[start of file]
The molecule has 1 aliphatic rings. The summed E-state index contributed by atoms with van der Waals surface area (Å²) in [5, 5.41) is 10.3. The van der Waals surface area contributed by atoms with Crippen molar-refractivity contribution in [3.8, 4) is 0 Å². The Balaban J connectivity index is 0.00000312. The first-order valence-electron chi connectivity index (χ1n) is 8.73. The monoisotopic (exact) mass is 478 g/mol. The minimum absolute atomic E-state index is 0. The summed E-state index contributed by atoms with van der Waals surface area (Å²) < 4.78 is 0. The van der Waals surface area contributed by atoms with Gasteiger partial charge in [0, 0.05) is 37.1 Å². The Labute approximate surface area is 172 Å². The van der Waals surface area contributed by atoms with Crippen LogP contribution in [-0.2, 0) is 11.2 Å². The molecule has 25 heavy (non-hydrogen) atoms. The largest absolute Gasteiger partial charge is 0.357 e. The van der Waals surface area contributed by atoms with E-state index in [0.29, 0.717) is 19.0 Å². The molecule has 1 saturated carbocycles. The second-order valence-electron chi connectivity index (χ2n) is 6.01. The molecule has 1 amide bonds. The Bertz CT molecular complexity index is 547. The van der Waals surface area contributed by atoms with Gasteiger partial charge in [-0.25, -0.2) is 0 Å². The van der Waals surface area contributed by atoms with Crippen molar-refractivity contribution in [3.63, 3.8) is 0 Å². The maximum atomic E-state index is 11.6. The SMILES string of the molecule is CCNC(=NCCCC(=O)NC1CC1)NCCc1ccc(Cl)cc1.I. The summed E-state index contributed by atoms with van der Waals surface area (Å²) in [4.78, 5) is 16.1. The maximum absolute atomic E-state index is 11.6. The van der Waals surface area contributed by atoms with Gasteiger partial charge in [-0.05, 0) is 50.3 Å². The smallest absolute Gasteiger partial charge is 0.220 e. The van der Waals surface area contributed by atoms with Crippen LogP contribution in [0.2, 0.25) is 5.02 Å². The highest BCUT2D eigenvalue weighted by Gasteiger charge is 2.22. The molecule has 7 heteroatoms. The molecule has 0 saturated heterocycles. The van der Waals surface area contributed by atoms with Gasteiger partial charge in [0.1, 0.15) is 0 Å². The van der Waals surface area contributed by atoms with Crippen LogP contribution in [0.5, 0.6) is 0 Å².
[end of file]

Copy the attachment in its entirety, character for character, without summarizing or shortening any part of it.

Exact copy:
The molecule has 1 aliphatic rings. The summed E-state index contributed by atoms with van der Waals surface area (Å²) in [5, 5.41) is 10.3. The van der Waals surface area contributed by atoms with Crippen molar-refractivity contribution in [3.8, 4) is 0 Å². The Balaban J connectivity index is 0.00000312. The first-order valence-electron chi connectivity index (χ1n) is 8.73. The monoisotopic (exact) mass is 478 g/mol. The minimum absolute atomic E-state index is 0. The summed E-state index contributed by atoms with van der Waals surface area (Å²) < 4.78 is 0. The van der Waals surface area contributed by atoms with Gasteiger partial charge in [0, 0.05) is 37.1 Å². The Labute approximate surface area is 172 Å². The van der Waals surface area contributed by atoms with Crippen LogP contribution in [-0.2, 0) is 11.2 Å². The molecule has 25 heavy (non-hydrogen) atoms. The largest absolute Gasteiger partial charge is 0.357 e. The van der Waals surface area contributed by atoms with E-state index in [0.29, 0.717) is 19.0 Å². The molecule has 1 saturated carbocycles. The second-order valence-electron chi connectivity index (χ2n) is 6.01. The molecule has 1 amide bonds. The Bertz CT molecular complexity index is 547. The van der Waals surface area contributed by atoms with Gasteiger partial charge in [-0.25, -0.2) is 0 Å². The van der Waals surface area contributed by atoms with Crippen molar-refractivity contribution in [3.63, 3.8) is 0 Å². The maximum atomic E-state index is 11.6. The SMILES string of the molecule is CCNC(=NCCCC(=O)NC1CC1)NCCc1ccc(Cl)cc1.I. The summed E-state index contributed by atoms with van der Waals surface area (Å²) in [4.78, 5) is 16.1. The maximum absolute atomic E-state index is 11.6. The van der Waals surface area contributed by atoms with Gasteiger partial charge in [-0.05, 0) is 50.3 Å². The smallest absolute Gasteiger partial charge is 0.220 e. The van der Waals surface area contributed by atoms with Crippen LogP contribution in [0.2, 0.25) is 5.02 Å². The highest BCUT2D eigenvalue weighted by Gasteiger charge is 2.22. The molecule has 7 heteroatoms. The molecule has 0 saturated heterocycles. The van der Waals surface area contributed by atoms with Gasteiger partial charge in [0.1, 0.15) is 0 Å². The van der Waals surface area contributed by atoms with Crippen LogP contribution in [0.5, 0.6) is 0 Å².